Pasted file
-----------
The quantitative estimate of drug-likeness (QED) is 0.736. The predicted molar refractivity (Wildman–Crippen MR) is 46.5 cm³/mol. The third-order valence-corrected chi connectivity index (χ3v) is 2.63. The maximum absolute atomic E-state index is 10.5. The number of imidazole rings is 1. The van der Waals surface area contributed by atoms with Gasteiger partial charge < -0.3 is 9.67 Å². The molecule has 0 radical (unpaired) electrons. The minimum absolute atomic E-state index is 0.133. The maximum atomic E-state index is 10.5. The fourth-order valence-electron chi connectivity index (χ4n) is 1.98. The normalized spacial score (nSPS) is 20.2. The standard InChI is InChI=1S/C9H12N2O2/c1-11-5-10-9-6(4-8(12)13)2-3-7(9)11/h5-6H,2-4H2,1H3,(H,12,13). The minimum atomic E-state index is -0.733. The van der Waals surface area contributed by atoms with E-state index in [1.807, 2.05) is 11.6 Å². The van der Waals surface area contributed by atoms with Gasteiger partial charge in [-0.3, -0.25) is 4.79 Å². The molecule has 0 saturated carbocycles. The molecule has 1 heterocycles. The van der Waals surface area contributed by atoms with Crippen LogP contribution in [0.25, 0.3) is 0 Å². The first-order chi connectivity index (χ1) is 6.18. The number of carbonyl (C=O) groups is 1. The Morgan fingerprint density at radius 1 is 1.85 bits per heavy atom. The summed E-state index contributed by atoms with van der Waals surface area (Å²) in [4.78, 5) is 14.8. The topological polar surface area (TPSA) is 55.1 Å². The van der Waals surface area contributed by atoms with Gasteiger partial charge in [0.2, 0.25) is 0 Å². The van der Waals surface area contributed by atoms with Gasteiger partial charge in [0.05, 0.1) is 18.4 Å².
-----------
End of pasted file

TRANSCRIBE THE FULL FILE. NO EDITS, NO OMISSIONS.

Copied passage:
The quantitative estimate of drug-likeness (QED) is 0.736. The predicted molar refractivity (Wildman–Crippen MR) is 46.5 cm³/mol. The third-order valence-corrected chi connectivity index (χ3v) is 2.63. The maximum absolute atomic E-state index is 10.5. The number of imidazole rings is 1. The van der Waals surface area contributed by atoms with Gasteiger partial charge < -0.3 is 9.67 Å². The molecule has 0 radical (unpaired) electrons. The minimum absolute atomic E-state index is 0.133. The maximum atomic E-state index is 10.5. The fourth-order valence-electron chi connectivity index (χ4n) is 1.98. The normalized spacial score (nSPS) is 20.2. The standard InChI is InChI=1S/C9H12N2O2/c1-11-5-10-9-6(4-8(12)13)2-3-7(9)11/h5-6H,2-4H2,1H3,(H,12,13). The minimum atomic E-state index is -0.733. The van der Waals surface area contributed by atoms with E-state index in [1.807, 2.05) is 11.6 Å². The van der Waals surface area contributed by atoms with Gasteiger partial charge in [-0.3, -0.25) is 4.79 Å². The molecule has 0 saturated carbocycles. The molecule has 1 heterocycles. The van der Waals surface area contributed by atoms with Crippen LogP contribution in [0.25, 0.3) is 0 Å². The first-order chi connectivity index (χ1) is 6.18. The number of carbonyl (C=O) groups is 1. The Morgan fingerprint density at radius 1 is 1.85 bits per heavy atom. The summed E-state index contributed by atoms with van der Waals surface area (Å²) in [4.78, 5) is 14.8. The topological polar surface area (TPSA) is 55.1 Å². The van der Waals surface area contributed by atoms with Gasteiger partial charge in [0.2, 0.25) is 0 Å². The van der Waals surface area contributed by atoms with Gasteiger partial charge in [0.05, 0.1) is 18.4 Å².